Law is a body of rules that are created and enforced by social or governmental institutions to regulate behavior. Its precise definition has been a matter of longstanding debate, but is commonly understood to include rules and penalties that are enforceable by courts and enforced through state power. Government-enforced laws may be made by a legislature, resulting in statutes; by the executive branch, through decrees and regulations; or by judges through precedent, as in common law jurisdictions. Private individuals may also create legally binding contracts and adopt alternative means of resolving disputes to standard court litigation, such as arbitration agreements.
Laws may be designed for a variety of purposes, including maintaining order, resolving conflicts, and preserving rights and liberties. They can be shaped by a wide range of factors, from the structure of a country’s government to its constitution, from its historical legacy to its economy. The most fundamental purpose of laws is to keep the peace and uphold the status quo, but they can also protect minorities against majorities, promote social justice, and allow for peaceful political change.
A central aspect of the study of law is understanding how laws are created, enacted, and enforced. This includes examining how different systems of law were created throughout history, and the ways in which they vary between countries and regions. For example, the framers of the United States Constitution sought to address the potential for corruption that arises when a single individual can wield too much power, by dividing legislative, executive, and judicial powers among themselves and placing limits on how the judiciary can review the actions of other branches of the government.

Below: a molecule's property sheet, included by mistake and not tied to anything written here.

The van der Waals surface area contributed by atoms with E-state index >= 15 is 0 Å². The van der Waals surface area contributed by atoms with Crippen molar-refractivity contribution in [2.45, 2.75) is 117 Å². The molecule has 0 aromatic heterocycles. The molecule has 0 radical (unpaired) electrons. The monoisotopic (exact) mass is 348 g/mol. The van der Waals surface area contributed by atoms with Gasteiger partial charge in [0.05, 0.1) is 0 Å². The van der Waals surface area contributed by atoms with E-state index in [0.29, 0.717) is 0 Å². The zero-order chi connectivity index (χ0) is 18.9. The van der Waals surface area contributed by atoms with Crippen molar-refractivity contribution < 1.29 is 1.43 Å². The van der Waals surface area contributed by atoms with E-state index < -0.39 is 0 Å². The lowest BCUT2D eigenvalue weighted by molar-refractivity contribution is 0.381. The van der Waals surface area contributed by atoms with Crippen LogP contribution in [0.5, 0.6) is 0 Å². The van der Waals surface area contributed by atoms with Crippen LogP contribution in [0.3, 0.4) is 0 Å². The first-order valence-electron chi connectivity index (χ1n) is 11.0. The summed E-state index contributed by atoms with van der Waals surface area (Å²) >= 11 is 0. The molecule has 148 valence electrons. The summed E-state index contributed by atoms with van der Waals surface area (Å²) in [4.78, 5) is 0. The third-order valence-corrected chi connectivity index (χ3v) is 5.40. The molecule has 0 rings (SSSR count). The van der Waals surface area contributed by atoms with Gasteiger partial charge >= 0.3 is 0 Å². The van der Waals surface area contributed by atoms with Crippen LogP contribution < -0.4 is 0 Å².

In the 19th and 20th centuries, the growth of international trade prompted many countries to develop a uniform law for commercial transactions by codifying their local laws into civil codes. This trend is continuing today, with increasing signs that civil law and common law are converging.
Other legal fields include family law, which covers marriage and divorce proceedings, the custody of children, and property rights in the event of separation; environmental law, which addresses pollution and the conservation of natural resources; and space law, which deals with human activities in Earth orbit and outer space. Biolaw is a growing field that addresses the intersection of law and the biosciences.
Despite the apparent complexity of law, it is essential to recognise that it is entirely contingent upon human mental processes. This is because the defining characteristic of law is its normative nature, in which it prescribes how people should act or not act, and what they should or must not require from each other. This distinguishes it from empirical science (as in the laws of gravity) or even social science (as in the law of supply and demand). This makes the study of law a profoundly important discipline that requires special tools and methods to be properly undertaken.